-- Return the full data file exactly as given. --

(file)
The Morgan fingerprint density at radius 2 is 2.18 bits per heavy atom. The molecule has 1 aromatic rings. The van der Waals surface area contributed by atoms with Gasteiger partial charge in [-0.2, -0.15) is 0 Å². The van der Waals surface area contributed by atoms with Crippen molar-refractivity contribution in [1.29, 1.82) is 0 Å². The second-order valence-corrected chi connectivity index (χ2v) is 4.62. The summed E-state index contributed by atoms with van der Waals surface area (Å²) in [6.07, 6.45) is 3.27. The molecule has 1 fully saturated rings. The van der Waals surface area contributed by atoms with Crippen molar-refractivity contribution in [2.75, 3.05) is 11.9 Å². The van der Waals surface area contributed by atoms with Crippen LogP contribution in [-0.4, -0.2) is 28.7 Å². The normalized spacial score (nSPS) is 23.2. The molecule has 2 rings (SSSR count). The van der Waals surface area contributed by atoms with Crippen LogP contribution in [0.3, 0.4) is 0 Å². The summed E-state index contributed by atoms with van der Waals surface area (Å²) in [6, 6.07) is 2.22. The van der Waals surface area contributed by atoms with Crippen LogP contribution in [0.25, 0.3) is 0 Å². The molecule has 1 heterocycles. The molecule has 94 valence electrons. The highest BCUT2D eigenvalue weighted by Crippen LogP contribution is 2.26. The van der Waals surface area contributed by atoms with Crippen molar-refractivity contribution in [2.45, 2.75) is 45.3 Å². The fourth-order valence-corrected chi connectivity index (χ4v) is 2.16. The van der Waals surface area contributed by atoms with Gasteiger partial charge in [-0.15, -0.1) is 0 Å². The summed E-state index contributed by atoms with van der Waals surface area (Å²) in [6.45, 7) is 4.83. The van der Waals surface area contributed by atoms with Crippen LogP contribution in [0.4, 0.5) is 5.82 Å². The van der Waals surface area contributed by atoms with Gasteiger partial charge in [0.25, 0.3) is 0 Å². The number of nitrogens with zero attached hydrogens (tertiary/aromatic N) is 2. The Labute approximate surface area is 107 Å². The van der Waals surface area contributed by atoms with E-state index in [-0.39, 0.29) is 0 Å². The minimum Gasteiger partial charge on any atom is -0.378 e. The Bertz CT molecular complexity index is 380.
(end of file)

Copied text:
The Morgan fingerprint density at radius 2 is 2.18 bits per heavy atom. The molecule has 1 aromatic rings. The van der Waals surface area contributed by atoms with Gasteiger partial charge in [-0.2, -0.15) is 0 Å². The van der Waals surface area contributed by atoms with Crippen molar-refractivity contribution in [1.29, 1.82) is 0 Å². The second-order valence-corrected chi connectivity index (χ2v) is 4.62. The summed E-state index contributed by atoms with van der Waals surface area (Å²) in [6.07, 6.45) is 3.27. The molecule has 1 fully saturated rings. The van der Waals surface area contributed by atoms with Crippen molar-refractivity contribution in [2.75, 3.05) is 11.9 Å². The van der Waals surface area contributed by atoms with Crippen LogP contribution in [-0.4, -0.2) is 28.7 Å². The normalized spacial score (nSPS) is 23.2. The molecule has 2 rings (SSSR count). The van der Waals surface area contributed by atoms with Crippen LogP contribution in [0.3, 0.4) is 0 Å². The summed E-state index contributed by atoms with van der Waals surface area (Å²) in [6, 6.07) is 2.22. The van der Waals surface area contributed by atoms with Crippen LogP contribution in [0.25, 0.3) is 0 Å². The molecule has 1 heterocycles. The molecule has 94 valence electrons. The highest BCUT2D eigenvalue weighted by Crippen LogP contribution is 2.26. The van der Waals surface area contributed by atoms with Crippen molar-refractivity contribution in [2.45, 2.75) is 45.3 Å². The fourth-order valence-corrected chi connectivity index (χ4v) is 2.16. The van der Waals surface area contributed by atoms with Gasteiger partial charge in [-0.15, -0.1) is 0 Å². The summed E-state index contributed by atoms with van der Waals surface area (Å²) in [6.45, 7) is 4.83. The van der Waals surface area contributed by atoms with Crippen LogP contribution in [0.4, 0.5) is 5.82 Å². The van der Waals surface area contributed by atoms with Gasteiger partial charge in [0.25, 0.3) is 0 Å². The number of nitrogens with zero attached hydrogens (tertiary/aromatic N) is 2. The Labute approximate surface area is 107 Å². The van der Waals surface area contributed by atoms with E-state index in [-0.39, 0.29) is 0 Å². The minimum Gasteiger partial charge on any atom is -0.378 e. The Bertz CT molecular complexity index is 380.